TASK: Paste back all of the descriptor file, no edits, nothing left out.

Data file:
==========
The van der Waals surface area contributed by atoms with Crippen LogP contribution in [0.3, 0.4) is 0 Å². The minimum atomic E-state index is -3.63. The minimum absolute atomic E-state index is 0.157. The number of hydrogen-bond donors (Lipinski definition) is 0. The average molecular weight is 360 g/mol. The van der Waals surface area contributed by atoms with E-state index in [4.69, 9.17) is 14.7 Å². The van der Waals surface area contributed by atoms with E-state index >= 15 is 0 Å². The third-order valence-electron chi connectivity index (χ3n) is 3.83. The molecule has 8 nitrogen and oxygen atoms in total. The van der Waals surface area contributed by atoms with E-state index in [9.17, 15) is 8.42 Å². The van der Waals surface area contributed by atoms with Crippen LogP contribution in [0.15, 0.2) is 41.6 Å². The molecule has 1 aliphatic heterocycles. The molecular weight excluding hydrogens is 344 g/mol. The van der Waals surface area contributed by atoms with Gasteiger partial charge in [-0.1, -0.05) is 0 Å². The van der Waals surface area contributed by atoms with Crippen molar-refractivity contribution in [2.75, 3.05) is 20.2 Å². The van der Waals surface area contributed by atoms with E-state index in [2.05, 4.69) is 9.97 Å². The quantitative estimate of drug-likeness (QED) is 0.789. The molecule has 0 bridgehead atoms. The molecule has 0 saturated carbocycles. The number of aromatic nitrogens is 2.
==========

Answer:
The van der Waals surface area contributed by atoms with Crippen LogP contribution in [0.3, 0.4) is 0 Å². The minimum atomic E-state index is -3.63. The minimum absolute atomic E-state index is 0.157. The number of hydrogen-bond donors (Lipinski definition) is 0. The average molecular weight is 360 g/mol. The van der Waals surface area contributed by atoms with E-state index in [4.69, 9.17) is 14.7 Å². The van der Waals surface area contributed by atoms with E-state index >= 15 is 0 Å². The third-order valence-electron chi connectivity index (χ3n) is 3.83. The molecule has 8 nitrogen and oxygen atoms in total. The van der Waals surface area contributed by atoms with E-state index in [9.17, 15) is 8.42 Å². The van der Waals surface area contributed by atoms with Crippen LogP contribution in [0.15, 0.2) is 41.6 Å². The molecule has 1 aliphatic heterocycles. The molecular weight excluding hydrogens is 344 g/mol. The van der Waals surface area contributed by atoms with Gasteiger partial charge in [-0.1, -0.05) is 0 Å². The van der Waals surface area contributed by atoms with Crippen molar-refractivity contribution in [2.75, 3.05) is 20.2 Å². The van der Waals surface area contributed by atoms with E-state index in [2.05, 4.69) is 9.97 Å². The quantitative estimate of drug-likeness (QED) is 0.789. The molecule has 0 bridgehead atoms. The molecule has 0 saturated carbocycles. The number of aromatic nitrogens is 2.